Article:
The consequences of using ‘integrative and functional’ language is particularly concerning when placed in the context of the field of dietetics as a whole. One of the major medical nutrition therapy textbooks, Krause’s Food and the Nutrition Care Process, often jokingly referred to as ‘The Dietitian’s Bible’, contains discussions of ‘integrative care’ which lack a critical perspective on the topic and often mixes aspects of historical practice, pseudoscience, mechanisms of action, and naturalism to produce clinically dubious recommendations. For example, in Chapter 6 on Biochemical Assessment (pages 172-173), there is a section on ‘functional nutrition assessment’ that highlights assessment of toxins entering the body, methylation and acetylation states, and antioxidants, hoping to ‘support the body’s natural mechanisms and restore balance and health’. Apart from textbook references, the Academy of Nutrition and Dietetics hosts professional interest groups, one of which is the ‘Dietitians in Integrative and Functional Medicine’, a practice group focused on ‘holistic’ and natural medicines [PDF]. As one can see from exploring these resources, critical perspectives on integrative and functional philosophies are lacking in the field, and current resources serve as a caveat for how these philosophies can lead to enthusiastic acceptance of therapies which lack validated clinical utility (e.g. assessing ‘epigenetic’ states, many supplements) or are outright scientifically implausible (e.g. spirit healing, homeopathy).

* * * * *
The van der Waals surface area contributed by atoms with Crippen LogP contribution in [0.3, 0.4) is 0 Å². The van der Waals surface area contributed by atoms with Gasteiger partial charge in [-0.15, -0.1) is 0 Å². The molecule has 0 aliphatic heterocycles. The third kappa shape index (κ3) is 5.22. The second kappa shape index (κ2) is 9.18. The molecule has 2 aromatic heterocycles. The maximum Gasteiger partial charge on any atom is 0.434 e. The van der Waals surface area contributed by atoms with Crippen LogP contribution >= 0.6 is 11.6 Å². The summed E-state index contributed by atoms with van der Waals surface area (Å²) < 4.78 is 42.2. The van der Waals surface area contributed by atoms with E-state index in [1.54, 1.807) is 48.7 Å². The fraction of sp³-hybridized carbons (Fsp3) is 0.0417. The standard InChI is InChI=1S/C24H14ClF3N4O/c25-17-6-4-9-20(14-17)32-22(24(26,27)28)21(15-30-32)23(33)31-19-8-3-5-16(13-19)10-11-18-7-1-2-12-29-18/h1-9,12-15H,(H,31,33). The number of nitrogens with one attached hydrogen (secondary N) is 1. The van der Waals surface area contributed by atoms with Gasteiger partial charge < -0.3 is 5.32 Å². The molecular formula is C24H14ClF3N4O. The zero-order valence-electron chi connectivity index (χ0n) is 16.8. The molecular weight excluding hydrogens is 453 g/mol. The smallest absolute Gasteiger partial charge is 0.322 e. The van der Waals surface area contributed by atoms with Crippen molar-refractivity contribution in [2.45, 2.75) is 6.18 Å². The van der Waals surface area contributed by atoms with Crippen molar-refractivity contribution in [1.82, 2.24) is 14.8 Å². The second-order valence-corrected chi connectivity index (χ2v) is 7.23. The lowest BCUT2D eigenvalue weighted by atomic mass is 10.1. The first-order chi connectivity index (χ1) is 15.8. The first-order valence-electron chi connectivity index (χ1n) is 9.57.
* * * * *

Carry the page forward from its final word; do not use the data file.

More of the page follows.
The overall lack of a critical and cautionary perspective about the inclusion of integrative and functional language in dietetics coursework should leave current RDs, students, and other allied health professionals, concerned about how these standards will be instituted by dietetic programs. The notion that a didactic education standard should become a focus for the profession based on “the popular market” rather than the scientific evidence is also of concern. If the registered dietitian is to remain “the nutrition expert” it would serve the profession best to maintain a clear identity that is grounded in food/nutrition science and evidence-based therapies.

If the inclusion of this language is concerning to individuals as dietetic practitioners, please reach out to the ACEND (they have monthly virtual town hall meetings) or relevant members in the Academy of Nutrition and Dietetics. For individuals who are not part of the field of dietetics, the impact of the inclusion of this language is something to look out for – the curriculum of an entire medical profession is currently set to adopt language associated with practitioners who promote dangerous pseudoscientific thinking about health.



  • Kevin is currently a PhD candidate in Nutritional Sciences. He has completed the dietetics coursework with hopes of completing the dietetic internship in the near future. His research broadly focuses on lipid/phospholipid metabolism in the context of maternal/child nutrition. You can find Kevin on Twitter @nutrevolve

Posted by Kevin Klatt

Kevin is currently a PhD candidate in Nutritional Sciences. He has completed the dietetics coursework with hopes of completing the dietetic internship in the near future. His research broadly focuses on lipid/phospholipid metabolism in the context of maternal/child nutrition. You can find Kevin on Twitter @nutrevolve